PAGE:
The number of marriage contracts made across Saudi Arabia in February reached 13,000, an increase of 5 per cent over contracts made in the same month last year, and Saudi citizens accounted for the vast majority.
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During the COVID-19 crisis, observers noted a 30 per cent increase in requests for divorce and Khula’, a procedure through which a woman can divorce her husband in Islam, by returning the dowry (mahr) or something else that she received from her husband, as agreed by the spouses or court decree.
The pandemic, home quarantine and the curfew contributed to uncovering what was hidden, and the courts’ family counsellors try to bridge the rift between the couples away from court sessions to protect families and prevent the dispersion of children.
A woman seeking annulment or Khula’ needs specific procedures to fulfil her request with the return of the husband’s dowry and she may request annulment without compensation if she proves that she has been harmed by the husband.
Talal Muhammad Al Nashiri, social worker and head of the Jeddah Therapy Association, said marital relations differ from one person to another, and they become more coherent and stronger when an external threat to the individual, family or society occurs.
“We observe the cohesion of members of society and their solidarity in facing diseases, epidemics and disasters, and this is the nature of human beings who unite and show more cohesion against external influences. We also observe a large percentage of society members who apply isolation and care for the safety of family and community members,” he said.
From this standpoint, he added, isolation strengthens family relations and increases family bonding with their participation in all matters of family life.
The electronic portal of the Ministry of Justice revealed that the number of marriage contracts made in February reached 13,000, an increase of 5 per cent over the marriage contracts made in the same month last year, and the marriage contracts whose parties are Saudis represented 88 per cent of the total marriage contracts in the Kingdom.
Statistics showed 45 per cent of the total marriage contracts were made in Makkah and Riyadh.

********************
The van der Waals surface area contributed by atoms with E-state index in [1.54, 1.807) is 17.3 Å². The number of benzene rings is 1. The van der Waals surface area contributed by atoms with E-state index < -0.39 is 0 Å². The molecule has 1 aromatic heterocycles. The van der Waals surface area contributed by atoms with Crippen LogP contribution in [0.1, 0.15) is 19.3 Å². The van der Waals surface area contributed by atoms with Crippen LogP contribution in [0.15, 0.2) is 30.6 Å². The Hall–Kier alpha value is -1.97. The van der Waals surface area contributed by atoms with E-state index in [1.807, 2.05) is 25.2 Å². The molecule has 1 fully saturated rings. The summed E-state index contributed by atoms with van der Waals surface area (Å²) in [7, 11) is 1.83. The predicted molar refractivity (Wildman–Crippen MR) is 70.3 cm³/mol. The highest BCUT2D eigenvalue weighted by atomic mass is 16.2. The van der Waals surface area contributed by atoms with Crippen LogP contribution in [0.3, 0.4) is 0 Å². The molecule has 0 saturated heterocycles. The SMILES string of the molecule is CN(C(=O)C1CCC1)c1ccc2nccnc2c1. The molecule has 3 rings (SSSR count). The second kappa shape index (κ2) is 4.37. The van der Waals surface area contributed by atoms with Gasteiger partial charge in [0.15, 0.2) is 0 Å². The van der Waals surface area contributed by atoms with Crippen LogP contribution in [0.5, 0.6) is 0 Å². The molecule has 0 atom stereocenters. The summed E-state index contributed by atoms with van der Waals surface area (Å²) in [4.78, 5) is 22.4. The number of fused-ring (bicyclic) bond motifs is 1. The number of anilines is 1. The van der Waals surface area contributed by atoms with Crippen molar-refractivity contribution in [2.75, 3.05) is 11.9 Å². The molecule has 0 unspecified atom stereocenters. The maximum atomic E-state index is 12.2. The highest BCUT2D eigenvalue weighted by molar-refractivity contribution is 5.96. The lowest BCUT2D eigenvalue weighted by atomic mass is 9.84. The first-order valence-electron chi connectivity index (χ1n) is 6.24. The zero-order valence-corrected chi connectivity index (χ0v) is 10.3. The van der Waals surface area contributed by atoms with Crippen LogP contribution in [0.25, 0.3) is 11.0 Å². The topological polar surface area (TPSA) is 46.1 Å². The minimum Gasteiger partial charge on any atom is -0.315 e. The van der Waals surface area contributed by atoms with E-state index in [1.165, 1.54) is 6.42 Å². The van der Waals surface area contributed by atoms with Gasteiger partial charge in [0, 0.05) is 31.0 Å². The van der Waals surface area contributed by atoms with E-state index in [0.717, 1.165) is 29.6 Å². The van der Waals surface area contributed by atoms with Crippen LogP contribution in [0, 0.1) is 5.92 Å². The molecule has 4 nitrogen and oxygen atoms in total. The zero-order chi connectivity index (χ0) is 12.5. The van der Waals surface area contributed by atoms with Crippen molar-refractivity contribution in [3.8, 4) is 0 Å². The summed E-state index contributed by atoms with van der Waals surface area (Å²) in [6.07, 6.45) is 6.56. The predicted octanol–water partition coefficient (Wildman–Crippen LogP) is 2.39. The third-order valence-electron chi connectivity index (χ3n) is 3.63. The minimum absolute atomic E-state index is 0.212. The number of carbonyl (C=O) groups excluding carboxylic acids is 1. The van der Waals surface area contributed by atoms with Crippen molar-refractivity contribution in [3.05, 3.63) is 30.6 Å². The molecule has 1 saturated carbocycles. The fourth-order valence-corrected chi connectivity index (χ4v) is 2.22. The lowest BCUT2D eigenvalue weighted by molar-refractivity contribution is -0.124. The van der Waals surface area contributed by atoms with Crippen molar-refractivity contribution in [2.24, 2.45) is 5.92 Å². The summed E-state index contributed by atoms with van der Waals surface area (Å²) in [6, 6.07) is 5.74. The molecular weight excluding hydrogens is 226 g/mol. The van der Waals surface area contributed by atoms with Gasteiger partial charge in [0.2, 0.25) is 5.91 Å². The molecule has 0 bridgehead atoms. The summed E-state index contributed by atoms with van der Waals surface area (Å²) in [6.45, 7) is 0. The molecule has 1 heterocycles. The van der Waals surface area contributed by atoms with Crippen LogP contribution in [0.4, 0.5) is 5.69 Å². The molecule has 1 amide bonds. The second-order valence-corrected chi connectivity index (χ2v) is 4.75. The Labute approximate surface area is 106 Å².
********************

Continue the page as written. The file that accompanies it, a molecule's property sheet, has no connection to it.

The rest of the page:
The number of marriage contracts made daily in Saudi courts ranged between 285 and 938 before the coronavirus crisis.
On the other hand, the number of divorce deeds for the February reached 7,482, and 52 per cent of the total divorce deeds were made in Makkah and Riyadh, while the number of divorce deeds made daily across the Kingdom ranged between 163 and 489 before the coronavirus pandemic, and the number of monthly divorce deeds ranged between 3,397 and 7,693 over the past 12 months.
Sources said the electronic portal of the Ministry of Justice has stopped publishing any statistics since February because of the suspension of work at the courts.
The executive supervisor of the Takamul Aid Initiative, Manal Al Harthy, said that marital relations were not immune to the pandemic, as wives resorted to law firms to request divorce during the pandemic, and some of them filed an electronic lawsuit immediately after receiving legal advice to know the required steps.
She added that divorce occurs at any time and has no reason or occasion other than fuelling anger between the two spouses, and may not be documented in court immediately, and the husband may review relations his wife.
Law offices recorded a remarkable increase in requests for divorce, Khula, and annulment of marriage of about 30 per cent during the coronavirus crisis,
Some 22 cases were filed by teachers, doctors, and businesswomen, and the lawyer and judicial notary Saleh Musfer Al Ghamdi said he received five divorce requests within two weeks from wives, including doctors and businesswomen. “Among them is a doctor who discovered that her husband married secretly to an Arab resident,” Al Ghamdi said.
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